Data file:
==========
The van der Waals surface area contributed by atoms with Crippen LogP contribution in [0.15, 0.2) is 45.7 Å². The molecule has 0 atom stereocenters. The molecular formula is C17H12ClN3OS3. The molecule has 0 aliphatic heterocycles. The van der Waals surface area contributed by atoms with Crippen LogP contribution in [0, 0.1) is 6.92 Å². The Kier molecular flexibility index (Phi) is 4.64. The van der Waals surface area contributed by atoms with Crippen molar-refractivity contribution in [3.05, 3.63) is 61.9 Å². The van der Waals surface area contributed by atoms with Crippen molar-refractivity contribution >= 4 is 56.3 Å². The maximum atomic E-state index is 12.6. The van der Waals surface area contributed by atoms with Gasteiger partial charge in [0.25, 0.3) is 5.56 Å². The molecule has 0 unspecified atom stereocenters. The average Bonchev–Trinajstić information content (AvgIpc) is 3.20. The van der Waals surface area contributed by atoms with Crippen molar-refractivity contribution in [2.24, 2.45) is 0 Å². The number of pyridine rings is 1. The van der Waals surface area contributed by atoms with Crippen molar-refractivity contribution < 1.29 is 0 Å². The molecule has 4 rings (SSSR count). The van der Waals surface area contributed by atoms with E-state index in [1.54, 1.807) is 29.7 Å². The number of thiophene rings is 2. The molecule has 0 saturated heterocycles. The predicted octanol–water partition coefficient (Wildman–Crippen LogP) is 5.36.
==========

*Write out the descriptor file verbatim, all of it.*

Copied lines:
The van der Waals surface area contributed by atoms with Crippen LogP contribution in [0.15, 0.2) is 45.7 Å². The molecule has 0 atom stereocenters. The molecular formula is C17H12ClN3OS3. The molecule has 0 aliphatic heterocycles. The van der Waals surface area contributed by atoms with Crippen LogP contribution in [0, 0.1) is 6.92 Å². The Kier molecular flexibility index (Phi) is 4.64. The van der Waals surface area contributed by atoms with Crippen molar-refractivity contribution in [3.05, 3.63) is 61.9 Å². The van der Waals surface area contributed by atoms with Crippen molar-refractivity contribution >= 4 is 56.3 Å². The maximum atomic E-state index is 12.6. The van der Waals surface area contributed by atoms with Gasteiger partial charge in [0.25, 0.3) is 5.56 Å². The molecule has 0 unspecified atom stereocenters. The average Bonchev–Trinajstić information content (AvgIpc) is 3.20. The van der Waals surface area contributed by atoms with Crippen molar-refractivity contribution in [2.24, 2.45) is 0 Å². The number of pyridine rings is 1. The van der Waals surface area contributed by atoms with Crippen molar-refractivity contribution < 1.29 is 0 Å². The molecule has 4 rings (SSSR count). The van der Waals surface area contributed by atoms with E-state index in [1.54, 1.807) is 29.7 Å². The number of thiophene rings is 2. The molecule has 0 saturated heterocycles. The predicted octanol–water partition coefficient (Wildman–Crippen LogP) is 5.36.